Stephen Whitty, Newark Star-Ledger: WALL-E is a surprisingly moving parable of what we waste, and what we should cherish -- and wrapped in a romance so absurdly moving it could wring a tear or two even from Gort and Robby the Robot. Or a parent and child. Read more

Bob Mondello, NPR.org: Pixar's robot romance is crazily inventive, deliriously engaging and emotionally true. Read more

Joe Neumaier, New York Daily News: This latest achievement from Disney's Pixar Studios rotates around a rusty little robotic hero who's built, as the movie is, with such emotion, brains and humor that whole universes exist in his whirring tones and binocular eyes. Read more

Lou Lumenick, New York Post: Some day, there will be college courses devoted to this movie. Read more

A.O. Scott, New York Times: It is, undoubtedly, an earnest (though far from simplistic) ecological parable, but it is also a disarmingly sweet and simple love story, Chaplinesque in its emotional purity. Read more

Roger Moore, Orlando Sentinel: The idea that an ancient Hollywood musical, with its love duets and foot-tapping dance numbers, would be the thing that awakens emotions in both humans and robots, is pure genius. Read more

Steven Rea, Philadelphia Inquirer: The attention to detail -- always a Pixar hallmark -- is amazing, and Stanton and his crew incorporate surprising elements that mix vintage sci-fi with old musicals with a meta-cartoon rendering of the future. Read more

James Berardinelli, ReelViews: Put simply, WALL-E is about as charming as movies get. Read more

Roger Ebert, Chicago Sun-Times: Pixar's WALLE succeeds at being three things at once: an enthralling animated film, a visual wonderment and a decent science-fiction story. Read more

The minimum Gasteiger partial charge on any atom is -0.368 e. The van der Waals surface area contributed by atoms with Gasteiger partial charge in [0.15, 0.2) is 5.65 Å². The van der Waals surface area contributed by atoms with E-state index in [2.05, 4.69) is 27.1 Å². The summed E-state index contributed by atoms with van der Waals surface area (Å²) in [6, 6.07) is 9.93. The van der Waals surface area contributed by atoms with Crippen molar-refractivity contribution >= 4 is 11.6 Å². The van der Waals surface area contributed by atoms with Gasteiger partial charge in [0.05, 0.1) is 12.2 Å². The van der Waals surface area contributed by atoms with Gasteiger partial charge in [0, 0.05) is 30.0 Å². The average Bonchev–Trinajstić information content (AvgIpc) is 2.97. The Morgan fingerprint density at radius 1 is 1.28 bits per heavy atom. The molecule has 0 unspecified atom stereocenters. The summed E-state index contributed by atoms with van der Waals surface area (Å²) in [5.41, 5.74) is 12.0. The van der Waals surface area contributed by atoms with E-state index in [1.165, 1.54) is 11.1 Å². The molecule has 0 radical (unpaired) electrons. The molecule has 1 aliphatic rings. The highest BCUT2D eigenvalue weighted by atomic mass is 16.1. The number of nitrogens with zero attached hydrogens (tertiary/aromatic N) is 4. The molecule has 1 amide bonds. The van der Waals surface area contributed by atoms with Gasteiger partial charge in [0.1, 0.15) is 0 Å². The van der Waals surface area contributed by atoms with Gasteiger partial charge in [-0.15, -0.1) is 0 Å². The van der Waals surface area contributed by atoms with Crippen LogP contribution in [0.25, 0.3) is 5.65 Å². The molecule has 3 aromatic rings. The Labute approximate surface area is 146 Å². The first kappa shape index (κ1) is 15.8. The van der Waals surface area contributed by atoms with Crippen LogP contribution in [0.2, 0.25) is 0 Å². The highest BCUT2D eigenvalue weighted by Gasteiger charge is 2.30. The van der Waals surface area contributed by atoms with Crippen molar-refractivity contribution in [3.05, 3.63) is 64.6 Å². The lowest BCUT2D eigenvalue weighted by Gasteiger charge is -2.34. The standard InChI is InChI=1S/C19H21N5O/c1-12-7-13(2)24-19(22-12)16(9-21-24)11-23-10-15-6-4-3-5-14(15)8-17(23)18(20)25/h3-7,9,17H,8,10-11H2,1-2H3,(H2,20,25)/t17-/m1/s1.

Stephanie Zacharek, Salon.com: The picture feels weirdly, and disappointingly, disjointed, something that starts out as poetry and ends as product. Read more

Mick LaSalle, San Francisco Chronicle: The power of WALL-E as a character, the poetic figure of the robot drawn to human splendor, remains powerful throughout -- and Pixar's loveliest creation. Read more

Dana Stevens, Slate: Wall-E is an improbable delight, a G-rated crowd-pleaser that seems poised to pack theaters as efficiently as the titular robot crams his chest cavity with rubble. Read more

Colin Covert, Minneapolis Star Tribune: Continuing a string of successes that pit Pixar films against only other Pixar films in terms of quality animation, WALLE makes the count nine masterpieces in a row. Read more

Joe Williams, St. Louis Post-Dispatch: Among its many wondrous achievements, the animated WALL-E is a sci-fi trifecta: a vision of the future, a tale for our times and a blast from the past. Read more

Peter Howell, Toronto Star: The greatest of all films by Pixar Animation, the little Disney studio with the Midas touch. Read more

Richard Corliss, TIME Magazine: It works; this is Pixar's most enthralling entertainment since Nemo. Read more

Dave Calhoun, Time Out: I wonder a little what kids will make of the long silence of the first half followed by the disorienting mania of the second, but there's nothing here that's not wonderfully imagined and lovingly presented. Read more

Christopher Orr, The New Republic: It is a story about love and loneliness, perseverance and triumph, the possibilities and pitfalls of human existence. That this story is told by way of the exploits of a tiny, faceless robot only makes it more extraordinary. Read more

Claudia Puig, USA Today: Who would guess that a movie with minimal dialogue and a love story between robots could emerge as one of the best films of the summer? And who would think a tale could be both post-apocalyptic and charming? Read more

Todd McCarthy, Variety: Pixar's ninth consecutive wonder of the animated world is a simple yet deeply imagined piece of speculative fiction...it has plenty to say, but does so in a light, insouciant manner that allows you to take the message or leave it on the table. Read more

Robert Wilonsky, Village Voice: A film that's both breathtakingly majestic and heartbreakingly intimate. Read more

John Anderson, Washington Post: A jewel of a film in conception, execution and message. Read more